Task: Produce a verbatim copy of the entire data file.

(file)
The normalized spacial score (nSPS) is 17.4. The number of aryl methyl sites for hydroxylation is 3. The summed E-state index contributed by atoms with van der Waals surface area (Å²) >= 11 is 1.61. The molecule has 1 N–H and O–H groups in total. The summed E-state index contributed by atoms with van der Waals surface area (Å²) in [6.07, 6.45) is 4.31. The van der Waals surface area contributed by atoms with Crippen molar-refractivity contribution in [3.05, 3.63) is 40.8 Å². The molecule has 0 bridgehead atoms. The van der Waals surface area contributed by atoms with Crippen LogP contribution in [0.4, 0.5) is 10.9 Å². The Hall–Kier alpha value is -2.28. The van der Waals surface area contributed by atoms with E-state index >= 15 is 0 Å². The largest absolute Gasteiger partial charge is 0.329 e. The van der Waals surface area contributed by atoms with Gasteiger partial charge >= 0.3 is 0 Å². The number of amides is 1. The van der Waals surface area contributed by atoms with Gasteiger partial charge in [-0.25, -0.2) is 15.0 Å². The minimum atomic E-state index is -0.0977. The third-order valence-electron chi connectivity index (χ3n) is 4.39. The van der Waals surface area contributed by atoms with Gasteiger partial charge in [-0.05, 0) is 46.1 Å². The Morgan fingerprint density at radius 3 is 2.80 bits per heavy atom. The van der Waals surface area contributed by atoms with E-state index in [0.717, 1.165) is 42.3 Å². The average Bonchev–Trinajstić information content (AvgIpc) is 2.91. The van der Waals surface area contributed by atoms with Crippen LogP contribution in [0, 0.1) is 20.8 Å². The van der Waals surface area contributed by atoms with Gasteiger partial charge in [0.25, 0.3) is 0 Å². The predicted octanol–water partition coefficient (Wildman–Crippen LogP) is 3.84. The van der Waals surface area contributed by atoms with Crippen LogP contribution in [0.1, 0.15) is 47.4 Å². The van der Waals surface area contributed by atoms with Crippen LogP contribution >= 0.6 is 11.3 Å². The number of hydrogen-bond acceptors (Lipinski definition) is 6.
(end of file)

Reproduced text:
The normalized spacial score (nSPS) is 17.4. The number of aryl methyl sites for hydroxylation is 3. The summed E-state index contributed by atoms with van der Waals surface area (Å²) >= 11 is 1.61. The molecule has 1 N–H and O–H groups in total. The summed E-state index contributed by atoms with van der Waals surface area (Å²) in [6.07, 6.45) is 4.31. The van der Waals surface area contributed by atoms with Crippen molar-refractivity contribution in [3.05, 3.63) is 40.8 Å². The molecule has 0 bridgehead atoms. The van der Waals surface area contributed by atoms with Crippen LogP contribution in [0.4, 0.5) is 10.9 Å². The Hall–Kier alpha value is -2.28. The van der Waals surface area contributed by atoms with E-state index >= 15 is 0 Å². The largest absolute Gasteiger partial charge is 0.329 e. The van der Waals surface area contributed by atoms with Gasteiger partial charge >= 0.3 is 0 Å². The number of amides is 1. The van der Waals surface area contributed by atoms with Gasteiger partial charge in [-0.25, -0.2) is 15.0 Å². The minimum atomic E-state index is -0.0977. The third-order valence-electron chi connectivity index (χ3n) is 4.39. The van der Waals surface area contributed by atoms with Gasteiger partial charge in [-0.05, 0) is 46.1 Å². The Morgan fingerprint density at radius 3 is 2.80 bits per heavy atom. The van der Waals surface area contributed by atoms with E-state index in [0.717, 1.165) is 42.3 Å². The average Bonchev–Trinajstić information content (AvgIpc) is 2.91. The van der Waals surface area contributed by atoms with Crippen LogP contribution in [0, 0.1) is 20.8 Å². The van der Waals surface area contributed by atoms with Gasteiger partial charge in [0.25, 0.3) is 0 Å². The predicted octanol–water partition coefficient (Wildman–Crippen LogP) is 3.84. The van der Waals surface area contributed by atoms with Crippen LogP contribution in [0.1, 0.15) is 47.4 Å². The van der Waals surface area contributed by atoms with Crippen LogP contribution >= 0.6 is 11.3 Å². The number of hydrogen-bond acceptors (Lipinski definition) is 6.